After statistical analysis, it became clear that Other Asian tourists prefer food gifts (41 percent) and plastic souvenirs (24 percent) foremost with a lesser interest in handicrafts (10 percent), nothing (16 percent) and other types of souvenirs (9 percent). Meanwhile, PRC/mainland Chinese favoured food gifts (36 percent) or nothing at all (27 percent) to buying plastic souvenirs (13 percent) and handicrafts (13 percent). Factors at work here could include: price sensitivity/ availability (mass produced souvenirs versus designer, arts and authentic items), preference for taking photos over purchasing tangible mementos (see du Cros 2014), disposable income, gender, and familiarity/strangeness issues. Tourists from the highest income bracket for both segments and genders all bought some kind of souvenir, while the other two income brackets (middle and low) included similar ratios of souvenir purchasing to buying nothing at all.
Other configurations were tried in the number crunching, such as occupation and income, and not much difference was found in the results from the above for both segments. However, gender did make a difference amongst the PRC/mainland Chinese youth tourists in that more females than males were buying food gifts souvenirs (38 percent versus 32 percent) and souvenirs overall and more males were buying nothing (35 percent) or non-food gift souvenirs (33 percent).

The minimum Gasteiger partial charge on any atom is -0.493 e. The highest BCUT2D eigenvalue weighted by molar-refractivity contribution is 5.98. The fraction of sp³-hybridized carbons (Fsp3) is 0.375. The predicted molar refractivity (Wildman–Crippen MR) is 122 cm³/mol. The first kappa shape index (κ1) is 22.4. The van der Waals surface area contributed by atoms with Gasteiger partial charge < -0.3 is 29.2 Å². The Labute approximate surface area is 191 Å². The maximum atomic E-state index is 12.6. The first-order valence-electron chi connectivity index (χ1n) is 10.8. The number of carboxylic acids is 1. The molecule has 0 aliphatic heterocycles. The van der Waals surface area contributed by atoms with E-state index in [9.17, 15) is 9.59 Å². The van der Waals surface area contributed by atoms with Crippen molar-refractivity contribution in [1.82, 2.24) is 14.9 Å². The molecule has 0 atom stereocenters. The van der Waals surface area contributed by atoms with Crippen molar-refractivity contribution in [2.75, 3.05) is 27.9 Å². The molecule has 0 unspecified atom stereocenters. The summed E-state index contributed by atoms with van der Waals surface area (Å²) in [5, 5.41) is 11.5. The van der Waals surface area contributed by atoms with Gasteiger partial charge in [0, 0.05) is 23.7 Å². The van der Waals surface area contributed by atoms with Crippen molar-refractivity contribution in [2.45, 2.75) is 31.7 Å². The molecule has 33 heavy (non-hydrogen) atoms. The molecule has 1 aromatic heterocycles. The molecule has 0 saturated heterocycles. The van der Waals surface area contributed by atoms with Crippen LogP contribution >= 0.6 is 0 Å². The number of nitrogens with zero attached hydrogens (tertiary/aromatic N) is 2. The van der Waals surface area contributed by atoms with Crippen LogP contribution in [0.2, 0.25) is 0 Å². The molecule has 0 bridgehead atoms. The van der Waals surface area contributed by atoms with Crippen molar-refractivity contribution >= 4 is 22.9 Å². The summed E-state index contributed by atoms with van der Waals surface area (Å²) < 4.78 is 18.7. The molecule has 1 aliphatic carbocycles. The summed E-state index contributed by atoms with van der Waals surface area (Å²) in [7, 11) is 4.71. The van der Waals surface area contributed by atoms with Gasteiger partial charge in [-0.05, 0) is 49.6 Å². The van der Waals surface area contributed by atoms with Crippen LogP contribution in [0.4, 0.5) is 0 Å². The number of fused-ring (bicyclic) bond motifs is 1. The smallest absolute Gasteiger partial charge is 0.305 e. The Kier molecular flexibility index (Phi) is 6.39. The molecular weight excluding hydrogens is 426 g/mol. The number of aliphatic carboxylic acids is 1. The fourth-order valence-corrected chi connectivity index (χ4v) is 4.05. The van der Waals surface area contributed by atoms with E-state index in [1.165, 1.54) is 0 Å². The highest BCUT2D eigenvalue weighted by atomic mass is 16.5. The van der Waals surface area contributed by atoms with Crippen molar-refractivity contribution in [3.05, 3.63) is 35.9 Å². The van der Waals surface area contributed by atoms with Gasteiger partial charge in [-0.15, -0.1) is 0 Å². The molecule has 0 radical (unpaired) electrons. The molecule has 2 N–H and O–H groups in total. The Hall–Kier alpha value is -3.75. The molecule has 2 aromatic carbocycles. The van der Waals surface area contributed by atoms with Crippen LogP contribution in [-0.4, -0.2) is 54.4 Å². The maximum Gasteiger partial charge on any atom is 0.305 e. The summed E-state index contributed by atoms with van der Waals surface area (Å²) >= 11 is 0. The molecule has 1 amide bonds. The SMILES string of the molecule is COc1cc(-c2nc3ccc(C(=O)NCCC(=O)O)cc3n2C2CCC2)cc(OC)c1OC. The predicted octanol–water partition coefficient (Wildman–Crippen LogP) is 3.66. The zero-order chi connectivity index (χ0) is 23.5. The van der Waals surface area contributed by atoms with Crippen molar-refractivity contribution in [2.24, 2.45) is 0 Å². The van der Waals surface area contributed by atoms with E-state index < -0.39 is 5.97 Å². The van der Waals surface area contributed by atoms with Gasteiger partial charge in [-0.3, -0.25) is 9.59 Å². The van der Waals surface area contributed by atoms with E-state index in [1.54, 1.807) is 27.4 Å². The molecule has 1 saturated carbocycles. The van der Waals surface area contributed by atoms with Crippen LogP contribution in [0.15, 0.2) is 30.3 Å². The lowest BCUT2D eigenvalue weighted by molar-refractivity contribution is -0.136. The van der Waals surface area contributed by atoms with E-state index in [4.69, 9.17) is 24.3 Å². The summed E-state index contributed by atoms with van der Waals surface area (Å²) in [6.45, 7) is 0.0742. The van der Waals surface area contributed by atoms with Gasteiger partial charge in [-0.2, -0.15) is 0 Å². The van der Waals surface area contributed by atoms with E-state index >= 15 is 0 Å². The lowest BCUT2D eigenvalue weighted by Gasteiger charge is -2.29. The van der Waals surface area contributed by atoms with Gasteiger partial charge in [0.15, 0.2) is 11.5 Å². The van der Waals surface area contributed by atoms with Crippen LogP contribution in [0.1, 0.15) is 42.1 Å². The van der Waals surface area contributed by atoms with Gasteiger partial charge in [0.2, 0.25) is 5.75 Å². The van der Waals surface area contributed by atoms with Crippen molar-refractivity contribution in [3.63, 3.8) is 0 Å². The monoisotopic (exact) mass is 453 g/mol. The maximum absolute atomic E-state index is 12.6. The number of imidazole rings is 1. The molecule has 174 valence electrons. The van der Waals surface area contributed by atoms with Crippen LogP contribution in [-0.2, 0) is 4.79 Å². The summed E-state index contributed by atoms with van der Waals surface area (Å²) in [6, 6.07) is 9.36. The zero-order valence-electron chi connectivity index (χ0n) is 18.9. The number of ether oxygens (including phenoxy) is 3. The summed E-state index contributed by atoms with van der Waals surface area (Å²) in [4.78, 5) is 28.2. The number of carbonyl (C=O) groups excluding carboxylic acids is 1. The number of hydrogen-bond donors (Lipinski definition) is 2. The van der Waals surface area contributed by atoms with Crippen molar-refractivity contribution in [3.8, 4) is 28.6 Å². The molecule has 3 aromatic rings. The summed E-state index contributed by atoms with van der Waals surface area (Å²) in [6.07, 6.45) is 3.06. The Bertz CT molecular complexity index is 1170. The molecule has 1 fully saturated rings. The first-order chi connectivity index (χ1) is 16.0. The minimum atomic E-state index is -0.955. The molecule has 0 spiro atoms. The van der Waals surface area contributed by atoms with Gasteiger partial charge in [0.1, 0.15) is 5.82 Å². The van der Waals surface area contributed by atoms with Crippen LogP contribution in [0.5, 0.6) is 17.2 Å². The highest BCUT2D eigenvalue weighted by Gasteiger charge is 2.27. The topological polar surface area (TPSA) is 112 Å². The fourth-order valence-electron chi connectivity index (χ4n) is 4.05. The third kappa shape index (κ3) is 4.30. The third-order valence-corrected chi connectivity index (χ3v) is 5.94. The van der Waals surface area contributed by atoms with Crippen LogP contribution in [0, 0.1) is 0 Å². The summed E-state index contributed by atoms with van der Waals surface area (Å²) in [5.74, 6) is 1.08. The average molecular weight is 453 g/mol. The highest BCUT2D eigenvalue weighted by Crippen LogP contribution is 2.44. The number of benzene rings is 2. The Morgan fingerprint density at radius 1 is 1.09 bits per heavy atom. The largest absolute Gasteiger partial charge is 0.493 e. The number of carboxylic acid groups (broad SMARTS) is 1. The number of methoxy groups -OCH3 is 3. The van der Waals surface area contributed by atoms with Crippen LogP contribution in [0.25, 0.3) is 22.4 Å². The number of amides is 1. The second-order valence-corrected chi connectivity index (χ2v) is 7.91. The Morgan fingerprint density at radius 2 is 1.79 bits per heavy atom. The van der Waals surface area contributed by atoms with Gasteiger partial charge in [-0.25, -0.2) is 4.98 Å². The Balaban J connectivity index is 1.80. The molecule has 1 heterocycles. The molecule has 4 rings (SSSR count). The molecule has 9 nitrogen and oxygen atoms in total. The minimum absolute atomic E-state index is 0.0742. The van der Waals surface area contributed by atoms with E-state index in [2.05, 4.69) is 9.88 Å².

Male Other Asian youth tourists, on the other hand, appeared more interested than their PRC peers in buying all kinds of souvenirs, including food gifts, as only 21 percent did not make purchases. Forty percent of the female Other Asian tourists bought food souvenir gifts compared to 37 percent of their male peers.
Accordingly, two aspects jump out as possibilities: the value placed on food gift souvenirs versus other kinds by different genders; value placed on destination linked souvenirs (whether food or not) versus nothing at all by PRC’s versus Other Asians.
Meanwhile, how does this pan out when travel frequency and first time trips to Hong Kong are taken into account as a possible factor in souvenir choice in order to explore whether cultural distance had a role?
Not surprisingly, even with the filter of no Southern Chinese youth tourists in the sample, the Other Asian segment still outnumbers PRC/mainland Chinese tourists for first time visits to Hong Kong (74 percent to 64 percent). Accordingly, the reverse is true for Hong Kong being the choice for a first trip anywhere for PRC novice youth tourists outside their home country (41 percent versus 29 percent).
This result indicates that despite the difference in dialect more PRC Chinese youth tourists were choosing Hong Kong for their first independent trip overseas than were Other Asians. On the other hand, despite the difference in dialect, more PRC Chinese youth tourists were choosing Hong Kong for their first independent trip away from home than were Other Asians even though they were both flying a few hours to reach the city. So, are these first time/first trip youth tourists for both groups the ones most likely to buy souvenirs as mementos or at all? More research is needed to say for sure.
Finally, what is the situation with gender versus cultural influenced souvenir choice here? Which is more important? That too could benefit from a closer look using a mixed methods approach at some point.
Dr Hilary du Cros is an honorary research associate within the Faculty of Business at UNB Saint John. She is the author of ‘The Arts and Events (Routledge)’ and ‘Cultural Tourism (Routledge).’ Image Credit: CC by Sheila/Flickr.